Whatever one might say about the validity of the PNS analysis, what is clear is that it serves to take the heat of the problem of the (normal) scientific evidence for AGW by shifting the debate towards the value-base of policy responses to it. By posing Climate Change Science as post-normal, whenever sceptics (such as Singer) try to argue the evidence, Alarmists need no longer argue back upon the evidence, because PNS tells us that what they are really doing is disputing the values inherent in climate change mitigation. This feeds right into the popular manoeuvre to dismiss sceptical science as motivated against the values of environmentalism and against the virtue of collective action to save the world. It could be argued that there is a strategy here barely disguised in the PNS theorising: Climate Change Alarmists recognise that they cannot win the debate over the science, but that they might be able to win the moral debate by identifying support for the Alarmism with environmental values and basic humanitarian ethics.
Hulme’s review, with its gentle advisory that the author’s lack ‘reflective transparency‘ about their own motivations, is perhaps symptomatic of the condition of the Climate Change Alarmism at its dizzy heights of confidence before it came crashing down. He does at least admit that this lack of reflection might also be a problem for extremists on the Alarmist side (including Lynas and Lovelock), and it is even ‘a chink of weakness in the authority of the latest IPCC science findings.’ But what about himself?
The complete absence of any self-reflection in a review advocating self-reflection is truely baffling. If we place the PNS analysis aside, we are left with a dismissal of evidence-based science and a condescending personal attack on the alterior motives of the authors. Indeed, it is symptomatic of the degeneracy of the scientific debate at this time that this, and so many other prejudicial and anti-science attacks by scientists were not shouted down by their science colleagues. Hulme could be confident that only the derided and marginalised sceptics would call him to task for using PNS to discredit their science for its motivation, but as for the non-scientist readers the byline at the bottom of the review nearly gives it away as to the conflict of interest of the reviewer. This review of a book challenging the very basis of Climate Change Science is by a professor of ‘Climate Change’ and founding director of the Tyndall Centre for Climate Change Research.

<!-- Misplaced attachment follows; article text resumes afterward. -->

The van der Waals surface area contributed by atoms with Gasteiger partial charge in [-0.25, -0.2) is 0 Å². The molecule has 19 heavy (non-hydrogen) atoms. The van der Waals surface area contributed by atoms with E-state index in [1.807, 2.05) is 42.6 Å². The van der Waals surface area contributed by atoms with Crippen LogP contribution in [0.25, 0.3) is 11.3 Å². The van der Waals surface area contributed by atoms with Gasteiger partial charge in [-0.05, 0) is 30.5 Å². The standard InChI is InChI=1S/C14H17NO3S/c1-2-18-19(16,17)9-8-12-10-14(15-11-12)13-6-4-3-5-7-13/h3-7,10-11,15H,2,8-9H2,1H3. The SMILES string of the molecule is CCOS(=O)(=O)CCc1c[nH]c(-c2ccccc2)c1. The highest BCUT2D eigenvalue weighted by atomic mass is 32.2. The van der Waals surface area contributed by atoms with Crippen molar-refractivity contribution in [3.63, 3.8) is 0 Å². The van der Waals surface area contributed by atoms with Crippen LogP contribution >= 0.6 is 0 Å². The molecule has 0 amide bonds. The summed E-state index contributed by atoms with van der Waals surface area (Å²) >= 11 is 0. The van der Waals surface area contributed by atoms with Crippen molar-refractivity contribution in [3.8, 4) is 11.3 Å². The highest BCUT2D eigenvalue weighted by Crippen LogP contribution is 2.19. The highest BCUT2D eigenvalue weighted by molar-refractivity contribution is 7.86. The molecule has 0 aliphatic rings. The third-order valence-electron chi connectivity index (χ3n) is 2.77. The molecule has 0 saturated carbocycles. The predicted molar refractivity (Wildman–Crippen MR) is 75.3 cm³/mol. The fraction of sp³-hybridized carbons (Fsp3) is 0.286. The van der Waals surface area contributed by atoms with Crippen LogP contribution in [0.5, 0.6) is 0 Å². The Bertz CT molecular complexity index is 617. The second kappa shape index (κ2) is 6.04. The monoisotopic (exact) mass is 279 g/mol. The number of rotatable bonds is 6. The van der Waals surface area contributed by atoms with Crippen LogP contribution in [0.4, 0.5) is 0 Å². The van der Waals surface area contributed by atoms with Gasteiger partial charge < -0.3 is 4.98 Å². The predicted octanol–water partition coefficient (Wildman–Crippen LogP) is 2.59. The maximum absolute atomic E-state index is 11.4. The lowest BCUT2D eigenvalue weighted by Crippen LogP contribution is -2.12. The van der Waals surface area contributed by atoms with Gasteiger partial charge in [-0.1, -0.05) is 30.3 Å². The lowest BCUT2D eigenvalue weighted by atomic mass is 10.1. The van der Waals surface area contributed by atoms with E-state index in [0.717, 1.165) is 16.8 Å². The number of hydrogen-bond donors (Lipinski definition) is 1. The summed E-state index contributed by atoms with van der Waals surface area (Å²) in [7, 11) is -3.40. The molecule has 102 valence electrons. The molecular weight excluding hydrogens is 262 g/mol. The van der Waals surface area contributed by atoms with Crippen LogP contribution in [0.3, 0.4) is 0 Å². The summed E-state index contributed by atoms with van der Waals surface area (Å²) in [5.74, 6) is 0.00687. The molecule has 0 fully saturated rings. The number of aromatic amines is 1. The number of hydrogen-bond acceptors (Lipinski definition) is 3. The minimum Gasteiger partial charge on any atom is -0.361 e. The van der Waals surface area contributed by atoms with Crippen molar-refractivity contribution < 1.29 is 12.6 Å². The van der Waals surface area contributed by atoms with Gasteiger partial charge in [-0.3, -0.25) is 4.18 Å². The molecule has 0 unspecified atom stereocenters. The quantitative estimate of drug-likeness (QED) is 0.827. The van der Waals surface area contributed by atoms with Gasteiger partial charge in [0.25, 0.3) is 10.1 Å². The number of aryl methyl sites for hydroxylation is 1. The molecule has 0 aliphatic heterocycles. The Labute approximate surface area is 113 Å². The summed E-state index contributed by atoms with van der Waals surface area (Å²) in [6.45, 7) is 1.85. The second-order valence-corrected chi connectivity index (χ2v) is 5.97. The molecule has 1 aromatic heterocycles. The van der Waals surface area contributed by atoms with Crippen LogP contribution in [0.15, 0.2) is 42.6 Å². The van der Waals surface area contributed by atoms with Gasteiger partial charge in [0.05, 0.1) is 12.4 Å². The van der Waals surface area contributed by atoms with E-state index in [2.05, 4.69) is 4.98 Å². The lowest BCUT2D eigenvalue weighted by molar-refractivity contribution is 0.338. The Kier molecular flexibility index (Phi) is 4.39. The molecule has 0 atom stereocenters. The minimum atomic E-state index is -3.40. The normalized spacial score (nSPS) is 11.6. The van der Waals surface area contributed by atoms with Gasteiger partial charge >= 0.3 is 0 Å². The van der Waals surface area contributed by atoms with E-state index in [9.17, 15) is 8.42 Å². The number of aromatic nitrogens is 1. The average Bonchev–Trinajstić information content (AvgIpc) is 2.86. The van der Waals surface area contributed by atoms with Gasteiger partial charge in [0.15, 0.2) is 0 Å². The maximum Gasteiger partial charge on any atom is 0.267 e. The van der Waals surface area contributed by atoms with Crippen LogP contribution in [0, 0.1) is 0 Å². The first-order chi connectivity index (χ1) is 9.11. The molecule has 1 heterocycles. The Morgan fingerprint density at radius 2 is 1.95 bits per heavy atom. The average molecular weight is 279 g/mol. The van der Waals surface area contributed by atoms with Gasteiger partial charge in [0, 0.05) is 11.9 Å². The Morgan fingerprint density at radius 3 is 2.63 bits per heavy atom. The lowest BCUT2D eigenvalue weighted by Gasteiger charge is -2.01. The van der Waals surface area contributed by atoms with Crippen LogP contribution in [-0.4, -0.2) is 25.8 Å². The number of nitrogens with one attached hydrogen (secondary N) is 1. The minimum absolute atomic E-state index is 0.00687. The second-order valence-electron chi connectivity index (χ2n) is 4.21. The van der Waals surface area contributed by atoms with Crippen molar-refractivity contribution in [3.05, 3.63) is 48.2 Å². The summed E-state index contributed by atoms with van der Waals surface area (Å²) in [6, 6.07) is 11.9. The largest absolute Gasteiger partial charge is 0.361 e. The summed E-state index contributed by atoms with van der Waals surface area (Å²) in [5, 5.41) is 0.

The Affinities of PNS with neo-Marxism
Just this sort of reflection did finally hit Ravetz after Climategate broke. In his follow-up WUWT post, his answer to his critics, he confessed that previously his own bias was to presume plausibility ‘towards the green side,’ and that for him ‘it was totally implausible…that leading climate scientists could be either gullible or complicit in serious fraud at the core of the enterprise…even when I heard about M[cIntyre] & M[cKitrick] and the hockey stick scandal.’ And: